History of Disposable Cups

Tags - History of Disposable Cups

The disposable cup was developed as a life-saving technology in the early 20th Century and is still delivering the same health and safety benefits today.

As the world continues to live and cope with the coronavirus pandemic, staying safe and clean is at the top of everyone’s mind.

At a quick glance, the disposable cups we use today probably don't look like it has anything to do with the current situation.

However, if we take a trip back through history, you’ll soon see how these functional products came about and how it has been a hygienic choice ever since.

The disposable cups we see today have roots tracing back to the American Civil War.

During the early part of the 20th Century, drinking water became super popular and was promoted as a healthy alternative to beer or liquor - sounds obvious now, but back then, not so much!

And so, communal cups were made from wood, metal, or ceramic to drink the water.


Germs, Germs and Germs

Soon later, there were growing concerns about communal cups posing danger to the public’s health.

In response, a lawyer based in Boston, Lawrence Luellem, designed a disposable two-piece cup made from paper in 1907.

At the same time, Dr Samuel Crumbine, one of the founding fathers of modern public health, campaigned against the use of communal cups as part of his fight against tuberculosis; he noticed a number of people with the disease sharing water from the same cup with those who were healthy.

Then, Luellen’s brother-in-law, Hugh Moore, demonstrated the prototype paper cup to Dr. Crumbine, which led to both of them embarking on an advertising campaign to spread the word  - in 1912, Lullen’s paper cup received a US patent.

A few years later, in 1918 the Spanish flu killed between 50 to 100 million people around the world; this fear of disease-causing germs brought even greater interest in disposable cups.


The Evolution Continues 

In the 1930s, the paper cup was developed even further, with handles being added to mimic mugs for hot drinks and the creation of the Solo Cup, a paper cone.

Then in 1942, Massachusetts State College conducted a study where it was found that using single-use paper cups cost far less than sanitizing glassware for re-use in hospitals - which was best practice at the time.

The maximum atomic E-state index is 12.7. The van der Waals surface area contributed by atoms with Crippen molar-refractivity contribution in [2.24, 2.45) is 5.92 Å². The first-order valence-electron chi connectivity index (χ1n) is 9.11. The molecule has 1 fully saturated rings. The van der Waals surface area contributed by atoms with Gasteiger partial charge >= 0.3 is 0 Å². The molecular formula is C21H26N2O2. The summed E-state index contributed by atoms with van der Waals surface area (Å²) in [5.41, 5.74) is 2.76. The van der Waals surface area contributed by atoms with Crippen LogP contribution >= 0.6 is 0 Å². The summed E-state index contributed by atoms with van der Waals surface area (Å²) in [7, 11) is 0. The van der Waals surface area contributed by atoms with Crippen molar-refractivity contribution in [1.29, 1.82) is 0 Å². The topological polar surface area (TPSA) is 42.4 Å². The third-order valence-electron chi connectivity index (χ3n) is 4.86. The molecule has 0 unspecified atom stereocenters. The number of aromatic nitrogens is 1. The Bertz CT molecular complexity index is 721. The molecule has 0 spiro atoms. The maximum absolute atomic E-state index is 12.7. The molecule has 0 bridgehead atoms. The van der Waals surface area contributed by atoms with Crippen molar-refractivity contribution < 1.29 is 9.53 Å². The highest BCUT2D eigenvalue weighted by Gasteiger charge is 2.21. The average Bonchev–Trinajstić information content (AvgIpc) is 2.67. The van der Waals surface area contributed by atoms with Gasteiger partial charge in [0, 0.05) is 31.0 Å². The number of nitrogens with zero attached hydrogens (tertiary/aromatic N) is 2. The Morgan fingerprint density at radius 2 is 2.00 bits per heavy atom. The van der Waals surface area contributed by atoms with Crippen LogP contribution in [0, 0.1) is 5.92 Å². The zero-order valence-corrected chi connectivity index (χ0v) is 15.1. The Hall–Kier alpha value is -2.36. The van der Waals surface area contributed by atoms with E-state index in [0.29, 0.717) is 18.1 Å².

And so, these findings and the need to decrease the risk of cross-infection resulting in using disposable paper cups in hospitals.

By the 80s, food trends played a major role in the new design of disposable cups as special coffees like cappuccinos and lattes grew in popularity.

Today, disposable cups are used almost everywhere and not just limited to serve hot and cold drinks, but to also hold food like ice cream or soup.

Just go to any cafe, office or festival - you’re bound to see disposable paper cups being used.

Moreover, as everyone’s lives are becoming increasingly busy, these cups have been a great way to save time to grab beverages on-the-go.


Renewable, Recyclable Options

As with all food packaging, the carbon footprint of a disposable paper cup is relatively small in comparison to the food itself.

With advances in technology, new solutions that reduce the dependence on fossil oil-based materials have been found and offer consumers a lot more choice, as well as partnerships being created to develop new recycling solutions.

Both consumers and government initiatives are calling for reduced carbon footprints and this means a push to the sale of recyclable paper cups.

It’s clear the paper cup has definitely come a long way: it was invented to tackle food safety and hygiene which very much still exists today.


Please get in touch to find out more.

In the meantime, check our full range of disposable coffee cups here.


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